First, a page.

Kurzweil: The reason we lack diversity is not because of some conspiracy. It’s because standards become, in a sense, self-replicating. Everybody gets Microsoft software because everyone else has it. If I want to send a document to someone, I hope they can read a Word document. If I send WordStar, they’re not going to be able to read it. It becomes self-perpetuating, and I’m not sure how you would create that diversity when there’s this tendency to centralize toward these standards.
Lanier: It’s a difficult problem, but it’s one that we need to have some fresh ideas about. It’s not as if biodiversity doesn’t have its costs in nature. It’s expensive to diversify, but it’s worth the price. I don’t propose a top-down enforcement of diversity — that would be a disaster. One thing that might really make a difference is advances in software technology. I’ve been researching operating systems whose fundamental binding principle is pattern recognition rather than perfect matching so that software modules can fit together more flexibly. I don’t know if such a scheme will ever work, but if it did, you could start to have a little bit less tyranny of standards and a little bit more integration of diverse components. That might be one technical solution.
Kurzweil: There are other technological solutions. If we move toward decentralization, we create a much safer society. Sept. 11 involved centralized technology with cities, buildings and airplanes. The Internet is very robust; no one has ever taken it down, for even a minute. Communication over the Internet is much safer than communication in a congregated area like a city or a building. Energy resources such as nuclear power plants and liquid natural gas tanks are inherently very dangerous. There are new decentralized energy technologies like microscopic fuel cells that are inherently much safer than those other energy technologies, which are subject to disruption.
Privacy? What Privacy?
Darwinmag: What are some strategies for getting past the danger?
Lanier: The only way for us to humanely survive dangerous technologies is to foster a society that’s increasingly transparent and, ultimately, radically transparent. Having everyone’s eyes looking at everyone else and not worrying so much about privacy is really the only way to have enough eyes looking around to make sure that nothing too dangerous happens.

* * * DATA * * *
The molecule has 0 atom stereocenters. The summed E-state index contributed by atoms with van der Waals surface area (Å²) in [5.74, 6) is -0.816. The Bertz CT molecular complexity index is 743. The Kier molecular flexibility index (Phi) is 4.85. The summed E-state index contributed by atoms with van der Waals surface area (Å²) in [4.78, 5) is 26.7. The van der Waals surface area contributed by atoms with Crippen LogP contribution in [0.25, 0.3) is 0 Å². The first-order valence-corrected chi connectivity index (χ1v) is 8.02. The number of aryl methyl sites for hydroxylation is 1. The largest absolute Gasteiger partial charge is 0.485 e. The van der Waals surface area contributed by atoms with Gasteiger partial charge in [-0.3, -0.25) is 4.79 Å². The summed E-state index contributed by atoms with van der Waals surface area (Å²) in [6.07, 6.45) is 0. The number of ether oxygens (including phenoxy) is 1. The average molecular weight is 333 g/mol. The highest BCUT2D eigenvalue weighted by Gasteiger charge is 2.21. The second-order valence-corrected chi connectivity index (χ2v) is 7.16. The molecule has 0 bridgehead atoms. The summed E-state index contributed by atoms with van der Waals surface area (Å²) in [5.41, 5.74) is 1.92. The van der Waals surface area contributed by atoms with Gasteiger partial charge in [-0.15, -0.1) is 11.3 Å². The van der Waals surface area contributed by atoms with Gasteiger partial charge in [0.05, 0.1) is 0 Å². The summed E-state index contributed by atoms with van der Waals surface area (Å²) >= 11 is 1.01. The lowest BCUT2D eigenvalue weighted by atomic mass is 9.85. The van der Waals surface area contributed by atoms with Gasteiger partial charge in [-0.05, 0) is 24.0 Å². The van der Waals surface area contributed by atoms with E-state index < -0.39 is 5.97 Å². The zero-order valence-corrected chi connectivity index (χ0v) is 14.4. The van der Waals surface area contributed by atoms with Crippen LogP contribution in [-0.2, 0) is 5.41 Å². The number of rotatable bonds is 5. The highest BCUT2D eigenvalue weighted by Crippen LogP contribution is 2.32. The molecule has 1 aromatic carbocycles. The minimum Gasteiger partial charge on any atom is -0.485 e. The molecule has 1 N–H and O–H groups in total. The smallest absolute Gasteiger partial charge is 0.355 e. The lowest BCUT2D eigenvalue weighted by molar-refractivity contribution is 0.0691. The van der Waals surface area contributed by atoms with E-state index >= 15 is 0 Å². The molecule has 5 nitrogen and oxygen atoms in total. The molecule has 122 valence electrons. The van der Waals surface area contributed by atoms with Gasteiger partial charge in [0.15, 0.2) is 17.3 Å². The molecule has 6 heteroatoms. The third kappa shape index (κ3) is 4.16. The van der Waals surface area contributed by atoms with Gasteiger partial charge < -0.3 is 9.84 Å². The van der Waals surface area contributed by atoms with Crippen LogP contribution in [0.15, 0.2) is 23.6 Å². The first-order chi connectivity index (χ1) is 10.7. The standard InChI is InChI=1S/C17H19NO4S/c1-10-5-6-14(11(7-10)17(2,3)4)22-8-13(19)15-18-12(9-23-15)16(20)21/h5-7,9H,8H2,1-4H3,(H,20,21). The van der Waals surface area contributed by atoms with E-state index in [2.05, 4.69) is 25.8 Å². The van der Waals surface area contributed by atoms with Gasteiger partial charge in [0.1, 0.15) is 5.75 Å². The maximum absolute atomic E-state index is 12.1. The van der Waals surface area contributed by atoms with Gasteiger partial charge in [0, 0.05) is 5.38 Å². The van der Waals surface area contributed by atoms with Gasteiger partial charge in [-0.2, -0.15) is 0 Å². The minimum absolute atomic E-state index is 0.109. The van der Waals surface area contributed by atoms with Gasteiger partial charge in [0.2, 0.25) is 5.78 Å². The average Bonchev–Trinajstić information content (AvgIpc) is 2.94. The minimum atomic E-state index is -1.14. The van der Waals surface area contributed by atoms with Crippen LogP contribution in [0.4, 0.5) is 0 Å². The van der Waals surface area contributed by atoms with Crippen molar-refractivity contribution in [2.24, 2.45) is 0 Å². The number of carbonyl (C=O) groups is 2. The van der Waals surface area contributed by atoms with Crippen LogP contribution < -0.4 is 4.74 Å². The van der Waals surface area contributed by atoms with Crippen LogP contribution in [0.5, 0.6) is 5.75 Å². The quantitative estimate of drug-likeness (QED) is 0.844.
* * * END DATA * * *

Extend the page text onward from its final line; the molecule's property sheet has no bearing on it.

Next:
There are three centers of gravity on the privacy issue — those who wish to see law enforcement have a privileged position in being able to view what others are doing, those who want to have encryption for the masses to disempower law enforcement because they are concerned about abuses, and those who trust nobody and want all eyes applied in all directions. That last category is where I find myself.
Currently, we’re in a moment where we trust our law enforcement far more than we do rogue members of our population, but that’s not necessarily going to be the case in 20 years. Rather than setting up a system where we create a center of power either for the individual or for law enforcement, what we really should seek is universal view-ability of everyone by everyone. That’s not a goal we can achieve immediately because it offends the principles we’re currently used to. But it is one we could approach gradually.
Gilder: Interestingly, in early society, everything was transparent. Everybody knew what everybody else was doing, and when they didn’t, they got very nervous and incinerated a witch. Modern society has vastly expanded the domains of privacy, a movement further enhanced through the spread of unbreakable schemes of encryption. Privacy is becoming more and more pervasive, in league with technologies that can be applied to destructive purposes.
Kurzweil: That’s true. Technologically, trends are moving away from transparency and toward unbreakable encryption. Encryption is a lot easier to build than decryption. Even if the general public allows an encryption trapdoor, people who really want to keep their communications private, like terrorists, will have access to unbreakable codes.
Lanier: The hope, though, of the transparent society is that if there is a group of people up to no good, or even a solitary person, they’ll make a mistake at some point. A person can’t live their entire life universally encrypted. There has to be some crack. And if enough people are watching at once, you’ll catch them.
Darwinmag: Let’s take this discussion in a slightly different direction. What can we do to make sure that technologists of the future — people who will grow evermore powerful — don’t lose their connection to humanity?
Lanier: Technical education has been more and more influenced by the business world in the last 10 years. Yet it’s possible to gain a technical education and know nothing at all about people — to have virtually no exposure to the humanities or the arts and to have poor communication skills. We’ve learned to teach engineering as a purely functional activity without any connection to humanity and without heart. That’s something that should be taught. Just look at the Sept. 11 terrorists — I was struck that some of them received a technical education in Germany.
Kurzweil: The terrorists had an education in a certain set of religious values from which they were able to come up with their destructive ideas.
Gilder: Their technical education wasn’t the problem.
Lanier: Right. The primary problem with the terrorists is their religious framework. But an educational environment should provide, if not a challenge, an area in which these humanistic issues are aired. Right now you can get a master’s in computer science or electrical engineering, and nobody really knows who you are outside of the classroom. That sense of anonymity in education is unhealthy.